Two more cathedral cities sit either side of the North Pennines Area of Outstanding Natural Beauty in England’s far north: Carlisle and Newcastle upon Tyne.  Traditionally one in four buyers has been from outside the area in the compact Cumbrian border city of Carlisle, but in 2020 this has risen to half, said Will Tod, owner of local agency Hayward Tod Associates.

“We’ve seen buyers from Birmingham, Liverpool, Manchester and London looking for a well-connected city (via the West Coast Main Line and M6) that’s only half an hour to beautiful areas: the Solway Coast, Hadrian’s Wall and the Lake District” he said.

The eclectic eateries of the historic quarter, near the castle and cathedral, provide the small-town buzz.  Prices are attractively modest too, just £150,000 to £350,000 for a three-bedroom house.

Follow Hadrian’s Wall east and you’ll reach Newcastle, the famously lively former industrial hub on the River Tyne.  Locals rave about the “village culture” of the university city that has been earmarked for a new BBC tech hub.  The city’s prime residential areas are Jesmond and Gosforth but Heaton has been on the up, with houses starting at around £200,000 although the average property price in Jesmond was £330,345 over the past year, according to Rightmove.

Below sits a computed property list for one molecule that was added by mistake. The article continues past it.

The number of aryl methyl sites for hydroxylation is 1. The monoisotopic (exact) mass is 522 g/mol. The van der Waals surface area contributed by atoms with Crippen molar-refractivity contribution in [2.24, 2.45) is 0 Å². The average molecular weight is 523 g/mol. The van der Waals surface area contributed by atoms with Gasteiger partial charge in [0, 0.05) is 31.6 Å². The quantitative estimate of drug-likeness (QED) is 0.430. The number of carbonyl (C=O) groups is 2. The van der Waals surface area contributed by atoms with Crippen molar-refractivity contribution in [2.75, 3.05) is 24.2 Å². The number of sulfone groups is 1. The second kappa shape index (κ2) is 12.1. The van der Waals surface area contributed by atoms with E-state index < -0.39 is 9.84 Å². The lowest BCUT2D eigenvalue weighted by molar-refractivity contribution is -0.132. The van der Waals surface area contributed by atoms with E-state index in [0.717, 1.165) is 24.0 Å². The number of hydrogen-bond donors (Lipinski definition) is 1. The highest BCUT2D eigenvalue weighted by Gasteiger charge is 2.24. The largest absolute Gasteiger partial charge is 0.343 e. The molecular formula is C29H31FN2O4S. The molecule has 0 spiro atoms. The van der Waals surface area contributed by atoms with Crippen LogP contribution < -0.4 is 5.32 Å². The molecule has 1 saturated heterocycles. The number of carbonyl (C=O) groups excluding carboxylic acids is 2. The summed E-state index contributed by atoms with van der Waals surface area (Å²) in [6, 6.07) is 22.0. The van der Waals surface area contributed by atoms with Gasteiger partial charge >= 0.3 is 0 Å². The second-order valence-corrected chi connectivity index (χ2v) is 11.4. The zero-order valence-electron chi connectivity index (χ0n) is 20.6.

What if you hanker after urban life but these low-six-figure populations still feel too crowded for you?  Savills also looked at all the cities with growth above the national average and pulled out the 20 with the smallest populations.  The list is topped by Wells, with annual house price growth of 8% and a population of just 12,000 people in and around its medieval heart.

One of the smallest cities in Britain, Wells, which sits on the southern edge of the Mendip Hills, has the Somerset Levels on its doorstep, with Bath and Bristol within an easy drive for your big city fix.  Schooling is good; parking can be bad.  “Unlike Bristol, it attracts purely lifestyle buyers – for its old England charm and very manageable size” said David Wild of Savills in Bristol.  “It’s also more affordable, with a Georgian house in a prime city-centre location such as Cathedral Green costing around £240 per sq ft – compared with £500 in Clifton (Bristol’s fashionable quarter).”  For sale on the Green currently is a four-bedroom terraced house for £895,000 (through Savills) but the average semi-detached house is £288,713 according to Rightmove.

[Source: telegraph.co.uk/property, 15 December 2020]